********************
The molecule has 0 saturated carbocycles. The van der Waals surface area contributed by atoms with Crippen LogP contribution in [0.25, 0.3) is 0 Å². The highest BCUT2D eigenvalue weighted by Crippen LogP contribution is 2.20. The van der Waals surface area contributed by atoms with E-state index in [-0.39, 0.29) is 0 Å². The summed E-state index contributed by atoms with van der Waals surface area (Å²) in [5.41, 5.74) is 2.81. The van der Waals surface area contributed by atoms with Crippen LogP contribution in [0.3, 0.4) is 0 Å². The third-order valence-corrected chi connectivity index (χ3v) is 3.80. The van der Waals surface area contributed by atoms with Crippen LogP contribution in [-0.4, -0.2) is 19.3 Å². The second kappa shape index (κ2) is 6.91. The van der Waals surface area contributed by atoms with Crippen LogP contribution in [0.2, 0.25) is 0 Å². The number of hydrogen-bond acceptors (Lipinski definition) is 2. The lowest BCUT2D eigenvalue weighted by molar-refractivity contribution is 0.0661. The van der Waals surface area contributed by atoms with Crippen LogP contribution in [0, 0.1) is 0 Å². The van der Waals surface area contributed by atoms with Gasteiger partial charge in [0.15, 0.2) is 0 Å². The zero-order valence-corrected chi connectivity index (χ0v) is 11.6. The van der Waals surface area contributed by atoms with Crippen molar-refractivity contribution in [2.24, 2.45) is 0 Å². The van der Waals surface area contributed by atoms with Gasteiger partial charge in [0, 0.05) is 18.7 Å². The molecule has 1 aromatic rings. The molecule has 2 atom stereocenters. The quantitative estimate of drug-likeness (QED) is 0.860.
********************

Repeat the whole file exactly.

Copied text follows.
The molecule has 0 saturated carbocycles. The van der Waals surface area contributed by atoms with Crippen LogP contribution in [0.25, 0.3) is 0 Å². The highest BCUT2D eigenvalue weighted by Crippen LogP contribution is 2.20. The van der Waals surface area contributed by atoms with E-state index in [-0.39, 0.29) is 0 Å². The summed E-state index contributed by atoms with van der Waals surface area (Å²) in [5.41, 5.74) is 2.81. The van der Waals surface area contributed by atoms with Crippen LogP contribution in [0.3, 0.4) is 0 Å². The third-order valence-corrected chi connectivity index (χ3v) is 3.80. The van der Waals surface area contributed by atoms with Crippen LogP contribution in [-0.4, -0.2) is 19.3 Å². The second kappa shape index (κ2) is 6.91. The van der Waals surface area contributed by atoms with Crippen LogP contribution in [0.2, 0.25) is 0 Å². The number of hydrogen-bond acceptors (Lipinski definition) is 2. The lowest BCUT2D eigenvalue weighted by molar-refractivity contribution is 0.0661. The van der Waals surface area contributed by atoms with Crippen LogP contribution in [0, 0.1) is 0 Å². The van der Waals surface area contributed by atoms with Gasteiger partial charge in [0.15, 0.2) is 0 Å². The zero-order valence-corrected chi connectivity index (χ0v) is 11.6. The van der Waals surface area contributed by atoms with Crippen molar-refractivity contribution in [2.24, 2.45) is 0 Å². The van der Waals surface area contributed by atoms with Gasteiger partial charge in [0, 0.05) is 18.7 Å². The molecule has 1 aromatic rings. The molecule has 2 atom stereocenters. The quantitative estimate of drug-likeness (QED) is 0.860.